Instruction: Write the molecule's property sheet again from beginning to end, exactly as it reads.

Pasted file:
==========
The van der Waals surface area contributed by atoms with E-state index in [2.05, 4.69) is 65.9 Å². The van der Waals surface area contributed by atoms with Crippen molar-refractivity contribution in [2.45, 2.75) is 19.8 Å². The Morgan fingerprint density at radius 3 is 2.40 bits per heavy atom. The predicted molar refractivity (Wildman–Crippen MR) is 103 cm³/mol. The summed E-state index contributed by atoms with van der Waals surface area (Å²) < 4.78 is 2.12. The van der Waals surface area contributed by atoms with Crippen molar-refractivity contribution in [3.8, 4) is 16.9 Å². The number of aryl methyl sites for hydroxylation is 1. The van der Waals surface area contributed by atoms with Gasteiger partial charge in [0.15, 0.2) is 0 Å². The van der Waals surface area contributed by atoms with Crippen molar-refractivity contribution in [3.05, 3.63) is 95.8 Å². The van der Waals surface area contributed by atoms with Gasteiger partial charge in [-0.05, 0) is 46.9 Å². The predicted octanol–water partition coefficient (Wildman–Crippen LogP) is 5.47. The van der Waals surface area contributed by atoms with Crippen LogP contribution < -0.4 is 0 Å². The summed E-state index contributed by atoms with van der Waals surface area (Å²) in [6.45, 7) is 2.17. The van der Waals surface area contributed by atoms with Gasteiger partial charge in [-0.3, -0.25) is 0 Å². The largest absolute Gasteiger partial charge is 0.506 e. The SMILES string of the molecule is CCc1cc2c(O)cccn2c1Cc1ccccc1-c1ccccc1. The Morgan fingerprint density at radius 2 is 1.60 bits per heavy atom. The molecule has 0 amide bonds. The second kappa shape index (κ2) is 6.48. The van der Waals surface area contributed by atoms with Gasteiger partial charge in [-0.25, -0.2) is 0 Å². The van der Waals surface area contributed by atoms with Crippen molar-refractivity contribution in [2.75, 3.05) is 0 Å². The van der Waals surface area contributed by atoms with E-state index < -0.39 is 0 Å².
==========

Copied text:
The van der Waals surface area contributed by atoms with E-state index in [2.05, 4.69) is 65.9 Å². The van der Waals surface area contributed by atoms with Crippen molar-refractivity contribution in [2.45, 2.75) is 19.8 Å². The Morgan fingerprint density at radius 3 is 2.40 bits per heavy atom. The predicted molar refractivity (Wildman–Crippen MR) is 103 cm³/mol. The summed E-state index contributed by atoms with van der Waals surface area (Å²) < 4.78 is 2.12. The van der Waals surface area contributed by atoms with Crippen molar-refractivity contribution in [3.8, 4) is 16.9 Å². The number of aryl methyl sites for hydroxylation is 1. The van der Waals surface area contributed by atoms with Gasteiger partial charge in [0.15, 0.2) is 0 Å². The van der Waals surface area contributed by atoms with Crippen molar-refractivity contribution in [3.05, 3.63) is 95.8 Å². The van der Waals surface area contributed by atoms with Gasteiger partial charge in [-0.05, 0) is 46.9 Å². The predicted octanol–water partition coefficient (Wildman–Crippen LogP) is 5.47. The van der Waals surface area contributed by atoms with Crippen LogP contribution < -0.4 is 0 Å². The summed E-state index contributed by atoms with van der Waals surface area (Å²) in [6.45, 7) is 2.17. The van der Waals surface area contributed by atoms with Gasteiger partial charge in [-0.3, -0.25) is 0 Å². The largest absolute Gasteiger partial charge is 0.506 e. The SMILES string of the molecule is CCc1cc2c(O)cccn2c1Cc1ccccc1-c1ccccc1. The Morgan fingerprint density at radius 2 is 1.60 bits per heavy atom. The molecule has 0 amide bonds. The second kappa shape index (κ2) is 6.48. The van der Waals surface area contributed by atoms with Gasteiger partial charge in [-0.25, -0.2) is 0 Å². The van der Waals surface area contributed by atoms with Crippen molar-refractivity contribution in [2.75, 3.05) is 0 Å². The van der Waals surface area contributed by atoms with E-state index < -0.39 is 0 Å².